Students shouldn’t risk their lives in research labs

A student argues that pausing research or adapting labs to be virtual will save lives at Temple.

As researchers worldwide work tirelessly on a vaccine for COVID-19, undergraduate research at Temple University has essentially been put on hold.

Temple is a R1 university, meaning it is one of the most active research schools in the nation. A wide range of research is conducted at Temple in sociology, psychology, engineering and chemistry labs. COVID-19 has put research unrelated to the virus on the backburner, which is ultimately for the best since our main priority should be keeping students safe. 

Although research will be behind, in-person research should be prohibited until a vaccine or treatment is developed and students are no longer at risk.

Researchers are allowed in lab spaces as long as they are screened prior to participating, regularly sanitize their hands, maintain a social distance and wear personal protective equipment if social distancing cannot be maintained, according to an update for human subject IRB guidance related to COVID-19 posted by the university on July 13. 

While research labs are surely panicking about not reaching deadlines or losing grant money, they should know better than to put students at risk.  

Joan Nicholson, a senior neuroscience major and research assistant in the Center for Applied Research in Decision Making, planned to use heart rate and eye trackers for her independent research project, but because it is now online, she’s had to transition to online surveys, which has affected the quality of it.

“While things go faster online, it is hard to discern how accurate findings are,” Nicholson said. “With anonymity in surveys, people are more likely to click through and not think as critically compared to in a lab setting.”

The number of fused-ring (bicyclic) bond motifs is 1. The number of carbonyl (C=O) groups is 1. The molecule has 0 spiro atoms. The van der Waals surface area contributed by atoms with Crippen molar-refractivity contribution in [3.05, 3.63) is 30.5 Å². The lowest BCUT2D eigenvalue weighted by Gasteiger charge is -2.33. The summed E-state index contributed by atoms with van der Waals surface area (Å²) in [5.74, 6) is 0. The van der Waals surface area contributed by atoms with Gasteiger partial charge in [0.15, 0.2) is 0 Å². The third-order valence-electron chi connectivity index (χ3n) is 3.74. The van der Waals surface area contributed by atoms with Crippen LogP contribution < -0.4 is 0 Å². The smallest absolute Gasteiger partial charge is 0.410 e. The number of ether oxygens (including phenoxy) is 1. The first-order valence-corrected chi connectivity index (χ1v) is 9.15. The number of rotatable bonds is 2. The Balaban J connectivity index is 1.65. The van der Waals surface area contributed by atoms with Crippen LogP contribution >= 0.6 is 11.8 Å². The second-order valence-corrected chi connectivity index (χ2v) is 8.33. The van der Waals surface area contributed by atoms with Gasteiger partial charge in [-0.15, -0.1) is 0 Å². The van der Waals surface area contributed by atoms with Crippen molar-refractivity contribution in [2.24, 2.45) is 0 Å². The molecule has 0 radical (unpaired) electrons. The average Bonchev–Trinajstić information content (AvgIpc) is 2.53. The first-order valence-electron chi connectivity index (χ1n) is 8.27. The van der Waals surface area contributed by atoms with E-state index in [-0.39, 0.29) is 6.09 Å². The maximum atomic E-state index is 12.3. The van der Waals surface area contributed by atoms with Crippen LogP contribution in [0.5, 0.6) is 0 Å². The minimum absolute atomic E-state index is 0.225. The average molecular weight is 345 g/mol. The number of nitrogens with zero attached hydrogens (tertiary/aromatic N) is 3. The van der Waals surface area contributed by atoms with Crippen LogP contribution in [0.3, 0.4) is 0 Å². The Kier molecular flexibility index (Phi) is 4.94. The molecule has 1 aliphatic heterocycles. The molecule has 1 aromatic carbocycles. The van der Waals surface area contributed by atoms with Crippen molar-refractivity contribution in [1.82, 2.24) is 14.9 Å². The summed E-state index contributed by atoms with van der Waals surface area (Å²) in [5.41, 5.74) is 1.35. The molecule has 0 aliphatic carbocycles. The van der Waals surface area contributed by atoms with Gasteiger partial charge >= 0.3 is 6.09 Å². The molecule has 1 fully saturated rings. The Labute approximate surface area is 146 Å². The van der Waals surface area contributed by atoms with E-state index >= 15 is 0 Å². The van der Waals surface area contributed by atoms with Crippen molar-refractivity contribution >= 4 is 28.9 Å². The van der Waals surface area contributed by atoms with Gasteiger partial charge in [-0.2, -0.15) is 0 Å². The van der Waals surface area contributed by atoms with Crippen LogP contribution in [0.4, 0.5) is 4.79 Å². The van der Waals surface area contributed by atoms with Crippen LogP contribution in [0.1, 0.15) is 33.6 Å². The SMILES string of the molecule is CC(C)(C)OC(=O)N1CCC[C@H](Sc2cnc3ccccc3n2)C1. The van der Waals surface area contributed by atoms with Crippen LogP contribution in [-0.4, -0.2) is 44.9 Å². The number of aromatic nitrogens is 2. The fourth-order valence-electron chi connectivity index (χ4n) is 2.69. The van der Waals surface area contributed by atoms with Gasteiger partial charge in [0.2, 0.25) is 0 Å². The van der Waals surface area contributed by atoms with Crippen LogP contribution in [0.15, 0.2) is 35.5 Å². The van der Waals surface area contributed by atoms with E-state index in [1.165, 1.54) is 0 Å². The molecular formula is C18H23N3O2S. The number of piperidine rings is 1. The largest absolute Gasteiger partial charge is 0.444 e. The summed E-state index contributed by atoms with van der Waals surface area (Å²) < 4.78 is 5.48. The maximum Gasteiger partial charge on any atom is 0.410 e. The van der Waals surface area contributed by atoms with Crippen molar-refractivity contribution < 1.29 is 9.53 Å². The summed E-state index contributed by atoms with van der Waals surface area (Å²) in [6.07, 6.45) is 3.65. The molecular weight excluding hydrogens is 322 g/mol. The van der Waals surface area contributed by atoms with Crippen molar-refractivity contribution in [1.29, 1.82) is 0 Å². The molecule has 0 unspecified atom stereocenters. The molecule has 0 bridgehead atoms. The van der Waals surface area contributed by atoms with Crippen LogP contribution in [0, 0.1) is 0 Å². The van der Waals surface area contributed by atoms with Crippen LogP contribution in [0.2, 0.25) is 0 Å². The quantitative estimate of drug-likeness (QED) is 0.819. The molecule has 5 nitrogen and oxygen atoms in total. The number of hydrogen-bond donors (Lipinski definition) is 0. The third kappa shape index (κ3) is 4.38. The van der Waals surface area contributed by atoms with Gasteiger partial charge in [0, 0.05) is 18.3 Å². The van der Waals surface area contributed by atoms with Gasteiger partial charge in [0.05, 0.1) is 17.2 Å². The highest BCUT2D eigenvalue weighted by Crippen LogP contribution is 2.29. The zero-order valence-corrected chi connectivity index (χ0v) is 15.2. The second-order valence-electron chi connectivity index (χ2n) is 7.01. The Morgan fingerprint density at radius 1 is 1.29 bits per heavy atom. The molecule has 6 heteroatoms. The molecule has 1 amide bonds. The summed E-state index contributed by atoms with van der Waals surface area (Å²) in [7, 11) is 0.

In-person labs are not sustainable and are likely to close if cases increase. Therefore, labs at Temple must figure out a long-term way to conduct their research effectively online and not require students to physically come into a lab.

Chau Do, a 2020 neuroscience alumna, works with rats at the Center for Substance Abuse Research in the Lewis Katz School of Medicine. Researchers have to work in staggered shifts and perform necessary data analysis at home. 

“COVID-19 hinders learning experiences and makes it harder for my coworkers to train and see what’s needed to be done when working on such a small scale,” Do said. 

In the Cognition and Learning Lab, which specializes in spatial skills and mathematical development, tested students in Philadelphia Catholic schools, according to their website. 

Now, researchers have had to learn how to use Slack, Zoom and email to communicate with students, according to Kexin Ren, a fifth-year psychology PhD student. 

Despite this adjustment, Ren has noticed some positive changes as a result of the COVID-19 pandemic. 

“Previously all live research questioned the validity and reliability of online testing,” Ren said. “But this has allowed a more diverse sample and can be done at different times and locations.” 

While this is not the ideal situation for researchers, research groups across the nation are adapting their protocol to make the most of the situation. 

With no vaccine available and social distancing as the only way of preventing COVID-19, research will continue to be delayed, and all undergraduate and graduate research must be conducted online for the foreseeable future. 

Everyone’s safety needs to be a priority in order to ensure the best work is being done. 

Correction: A previous version of this story incorrectly stated that Kexin Ren was a master’s student. Ren is pursuing a PhD.

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